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More federal inquiry for Chipotle in wake of I-9 raid

On Behalf of | May 25, 2012 | Employment Immigration |

More than a year ago this blog reported a story of the immigration I-9 audit directed toward the Chipotle restaurant chain. At the time, Chipotle was one of the largest companies to fall under the scrutiny of Immigrations and Customs Enforcement under an I-9 compliance audit. The company eventually let go hundreds of workers after the ICE I-9 raid.

In January, Chipotle said it was voluntarily using the federal E-Verify system in its employment verification efforts. At that time, as this blog reported, Chipotle announced that it was hoping to see immigration reform. The company said that it always sought to comply with employment verification laws, but was not seeking to be overzealous in the process. Unfortunately, it appears the federal government is still interested in the past employment verification records as more federal agencies are reportedly seeking those past records.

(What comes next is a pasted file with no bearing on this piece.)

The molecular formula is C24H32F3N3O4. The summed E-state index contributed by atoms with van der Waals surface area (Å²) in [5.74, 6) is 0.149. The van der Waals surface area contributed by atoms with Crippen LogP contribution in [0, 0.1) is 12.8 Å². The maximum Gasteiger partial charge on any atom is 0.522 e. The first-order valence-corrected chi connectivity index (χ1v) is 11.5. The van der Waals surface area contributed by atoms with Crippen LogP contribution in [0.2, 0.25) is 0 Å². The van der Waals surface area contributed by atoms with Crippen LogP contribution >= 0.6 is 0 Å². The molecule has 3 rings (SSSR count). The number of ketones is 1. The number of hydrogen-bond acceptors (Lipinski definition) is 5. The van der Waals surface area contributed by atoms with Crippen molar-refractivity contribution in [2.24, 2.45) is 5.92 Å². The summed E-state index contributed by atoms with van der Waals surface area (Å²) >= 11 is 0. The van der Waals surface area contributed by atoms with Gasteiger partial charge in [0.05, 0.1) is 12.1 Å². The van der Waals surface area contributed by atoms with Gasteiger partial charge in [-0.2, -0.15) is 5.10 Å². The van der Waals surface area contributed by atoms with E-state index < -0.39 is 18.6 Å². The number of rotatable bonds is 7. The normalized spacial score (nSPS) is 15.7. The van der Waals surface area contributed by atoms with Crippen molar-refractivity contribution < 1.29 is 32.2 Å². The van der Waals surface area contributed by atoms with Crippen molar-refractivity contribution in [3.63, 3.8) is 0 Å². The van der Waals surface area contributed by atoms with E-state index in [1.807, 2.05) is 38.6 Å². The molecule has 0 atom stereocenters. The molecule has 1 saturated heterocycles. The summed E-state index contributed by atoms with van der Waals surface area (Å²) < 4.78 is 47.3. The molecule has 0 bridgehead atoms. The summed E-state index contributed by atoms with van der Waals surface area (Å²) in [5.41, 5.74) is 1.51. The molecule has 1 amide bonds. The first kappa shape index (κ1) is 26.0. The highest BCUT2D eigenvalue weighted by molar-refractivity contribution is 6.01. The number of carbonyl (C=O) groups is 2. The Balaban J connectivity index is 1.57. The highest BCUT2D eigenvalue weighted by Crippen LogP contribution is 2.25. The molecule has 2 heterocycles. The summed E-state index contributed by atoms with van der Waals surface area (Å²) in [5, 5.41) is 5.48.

The company maintains that it did nothing wrong in the past in its employment eligibility verification efforts. However, the Securities and Exchange Commission and federal prosecutors are now reportedly seeking more information. The new recent federal inquiries have caught the company off-guard. The restaurant chain has already sent the federal government over 300,000 pages of documents, and the company thought the issues were winding down.

The SEC reportedly subpoenaed the restaurant chain seeking more information related to its hiring practices and federal prosecutors are also interested in the SEC investigation. Apparently, the prosecutors are looking into possible criminal violations the hiring practices may implicate under U.S. securities laws.

The restaurant chain says that it is fully cooperating in the investigation, and says it has done nothing wrong. Chipotle now expects that the expanded federal investigation may take one or two more years.

Source: Los Angeles Times, “Chipotle federal immigration probe: ‘We didn’t do anything wrong’,” Tiffany Hsu, May 23, 2012